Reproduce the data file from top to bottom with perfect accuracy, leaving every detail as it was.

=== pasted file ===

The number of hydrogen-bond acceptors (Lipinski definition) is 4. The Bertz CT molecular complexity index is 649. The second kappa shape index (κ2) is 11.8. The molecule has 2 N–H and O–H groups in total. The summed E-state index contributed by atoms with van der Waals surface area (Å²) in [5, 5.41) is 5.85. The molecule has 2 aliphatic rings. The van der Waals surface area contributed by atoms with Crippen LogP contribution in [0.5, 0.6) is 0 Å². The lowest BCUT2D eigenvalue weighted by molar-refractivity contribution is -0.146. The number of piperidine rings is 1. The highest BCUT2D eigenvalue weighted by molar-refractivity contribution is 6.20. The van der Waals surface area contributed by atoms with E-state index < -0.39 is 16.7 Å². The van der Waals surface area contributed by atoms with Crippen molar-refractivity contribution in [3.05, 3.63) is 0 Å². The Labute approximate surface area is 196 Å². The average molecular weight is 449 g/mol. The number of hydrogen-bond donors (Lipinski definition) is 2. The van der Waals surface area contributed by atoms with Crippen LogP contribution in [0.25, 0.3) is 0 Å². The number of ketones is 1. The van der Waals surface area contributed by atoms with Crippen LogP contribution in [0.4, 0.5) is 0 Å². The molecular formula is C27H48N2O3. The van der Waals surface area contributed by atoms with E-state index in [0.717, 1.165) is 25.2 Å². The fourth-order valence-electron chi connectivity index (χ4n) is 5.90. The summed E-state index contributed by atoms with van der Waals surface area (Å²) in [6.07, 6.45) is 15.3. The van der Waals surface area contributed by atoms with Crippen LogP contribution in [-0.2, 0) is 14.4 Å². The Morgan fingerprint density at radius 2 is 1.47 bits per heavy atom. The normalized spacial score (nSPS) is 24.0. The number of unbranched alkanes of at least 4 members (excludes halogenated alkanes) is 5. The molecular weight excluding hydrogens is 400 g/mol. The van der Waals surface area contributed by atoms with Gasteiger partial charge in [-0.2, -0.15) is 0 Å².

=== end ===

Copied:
The number of hydrogen-bond acceptors (Lipinski definition) is 4. The Bertz CT molecular complexity index is 649. The second kappa shape index (κ2) is 11.8. The molecule has 2 N–H and O–H groups in total. The summed E-state index contributed by atoms with van der Waals surface area (Å²) in [5, 5.41) is 5.85. The molecule has 2 aliphatic rings. The van der Waals surface area contributed by atoms with Crippen LogP contribution in [0.5, 0.6) is 0 Å². The lowest BCUT2D eigenvalue weighted by molar-refractivity contribution is -0.146. The number of piperidine rings is 1. The highest BCUT2D eigenvalue weighted by molar-refractivity contribution is 6.20. The van der Waals surface area contributed by atoms with E-state index < -0.39 is 16.7 Å². The van der Waals surface area contributed by atoms with Crippen molar-refractivity contribution in [3.05, 3.63) is 0 Å². The Labute approximate surface area is 196 Å². The average molecular weight is 449 g/mol. The number of hydrogen-bond donors (Lipinski definition) is 2. The van der Waals surface area contributed by atoms with Crippen LogP contribution in [0.25, 0.3) is 0 Å². The number of ketones is 1. The van der Waals surface area contributed by atoms with Crippen LogP contribution in [0.4, 0.5) is 0 Å². The molecular formula is C27H48N2O3. The van der Waals surface area contributed by atoms with E-state index in [0.717, 1.165) is 25.2 Å². The fourth-order valence-electron chi connectivity index (χ4n) is 5.90. The summed E-state index contributed by atoms with van der Waals surface area (Å²) in [6.07, 6.45) is 15.3. The van der Waals surface area contributed by atoms with Crippen LogP contribution in [-0.2, 0) is 14.4 Å². The Morgan fingerprint density at radius 2 is 1.47 bits per heavy atom. The normalized spacial score (nSPS) is 24.0. The number of unbranched alkanes of at least 4 members (excludes halogenated alkanes) is 5. The molecular weight excluding hydrogens is 400 g/mol. The van der Waals surface area contributed by atoms with Gasteiger partial charge in [-0.2, -0.15) is 0 Å².